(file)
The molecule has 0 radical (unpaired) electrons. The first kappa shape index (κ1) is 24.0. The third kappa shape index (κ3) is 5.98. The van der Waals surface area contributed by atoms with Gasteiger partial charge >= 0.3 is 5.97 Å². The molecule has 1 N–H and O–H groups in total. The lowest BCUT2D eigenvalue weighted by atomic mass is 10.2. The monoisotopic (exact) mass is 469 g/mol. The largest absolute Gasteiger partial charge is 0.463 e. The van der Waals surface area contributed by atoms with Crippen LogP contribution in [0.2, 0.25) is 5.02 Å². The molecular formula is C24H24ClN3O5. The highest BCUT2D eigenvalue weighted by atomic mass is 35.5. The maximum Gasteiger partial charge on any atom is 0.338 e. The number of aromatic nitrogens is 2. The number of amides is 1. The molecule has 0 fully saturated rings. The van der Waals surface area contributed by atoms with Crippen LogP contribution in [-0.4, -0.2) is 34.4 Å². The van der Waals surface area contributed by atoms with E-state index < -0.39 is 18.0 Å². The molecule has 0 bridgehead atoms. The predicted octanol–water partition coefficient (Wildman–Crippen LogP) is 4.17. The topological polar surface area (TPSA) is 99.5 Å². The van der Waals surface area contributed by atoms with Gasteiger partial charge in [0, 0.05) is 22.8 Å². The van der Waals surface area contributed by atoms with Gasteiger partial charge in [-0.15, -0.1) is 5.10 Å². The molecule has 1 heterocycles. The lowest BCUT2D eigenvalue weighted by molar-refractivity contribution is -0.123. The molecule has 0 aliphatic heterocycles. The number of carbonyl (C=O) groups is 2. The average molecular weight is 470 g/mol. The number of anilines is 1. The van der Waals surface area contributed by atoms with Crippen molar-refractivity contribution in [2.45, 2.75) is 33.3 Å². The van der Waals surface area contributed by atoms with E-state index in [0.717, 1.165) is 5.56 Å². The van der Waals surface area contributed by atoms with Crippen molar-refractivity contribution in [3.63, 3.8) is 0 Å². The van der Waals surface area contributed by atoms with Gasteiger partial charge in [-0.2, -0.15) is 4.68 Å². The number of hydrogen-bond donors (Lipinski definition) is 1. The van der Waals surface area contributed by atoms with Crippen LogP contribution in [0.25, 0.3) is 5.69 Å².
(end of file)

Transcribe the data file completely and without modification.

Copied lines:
The molecule has 0 radical (unpaired) electrons. The first kappa shape index (κ1) is 24.0. The third kappa shape index (κ3) is 5.98. The van der Waals surface area contributed by atoms with Gasteiger partial charge >= 0.3 is 5.97 Å². The molecule has 1 N–H and O–H groups in total. The lowest BCUT2D eigenvalue weighted by atomic mass is 10.2. The monoisotopic (exact) mass is 469 g/mol. The largest absolute Gasteiger partial charge is 0.463 e. The van der Waals surface area contributed by atoms with Crippen LogP contribution in [0.2, 0.25) is 5.02 Å². The molecular formula is C24H24ClN3O5. The highest BCUT2D eigenvalue weighted by atomic mass is 35.5. The maximum Gasteiger partial charge on any atom is 0.338 e. The number of aromatic nitrogens is 2. The number of amides is 1. The molecule has 0 fully saturated rings. The van der Waals surface area contributed by atoms with Crippen LogP contribution in [-0.4, -0.2) is 34.4 Å². The van der Waals surface area contributed by atoms with E-state index < -0.39 is 18.0 Å². The molecule has 0 bridgehead atoms. The predicted octanol–water partition coefficient (Wildman–Crippen LogP) is 4.17. The topological polar surface area (TPSA) is 99.5 Å². The van der Waals surface area contributed by atoms with Gasteiger partial charge in [0, 0.05) is 22.8 Å². The van der Waals surface area contributed by atoms with Gasteiger partial charge in [-0.15, -0.1) is 5.10 Å². The molecule has 1 heterocycles. The lowest BCUT2D eigenvalue weighted by molar-refractivity contribution is -0.123. The molecule has 0 aliphatic heterocycles. The number of carbonyl (C=O) groups is 2. The average molecular weight is 470 g/mol. The number of anilines is 1. The van der Waals surface area contributed by atoms with Crippen molar-refractivity contribution in [2.45, 2.75) is 33.3 Å². The van der Waals surface area contributed by atoms with E-state index in [0.717, 1.165) is 5.56 Å². The van der Waals surface area contributed by atoms with Crippen molar-refractivity contribution in [3.63, 3.8) is 0 Å². The van der Waals surface area contributed by atoms with Gasteiger partial charge in [-0.2, -0.15) is 4.68 Å². The number of hydrogen-bond donors (Lipinski definition) is 1. The van der Waals surface area contributed by atoms with Crippen LogP contribution in [0.25, 0.3) is 5.69 Å².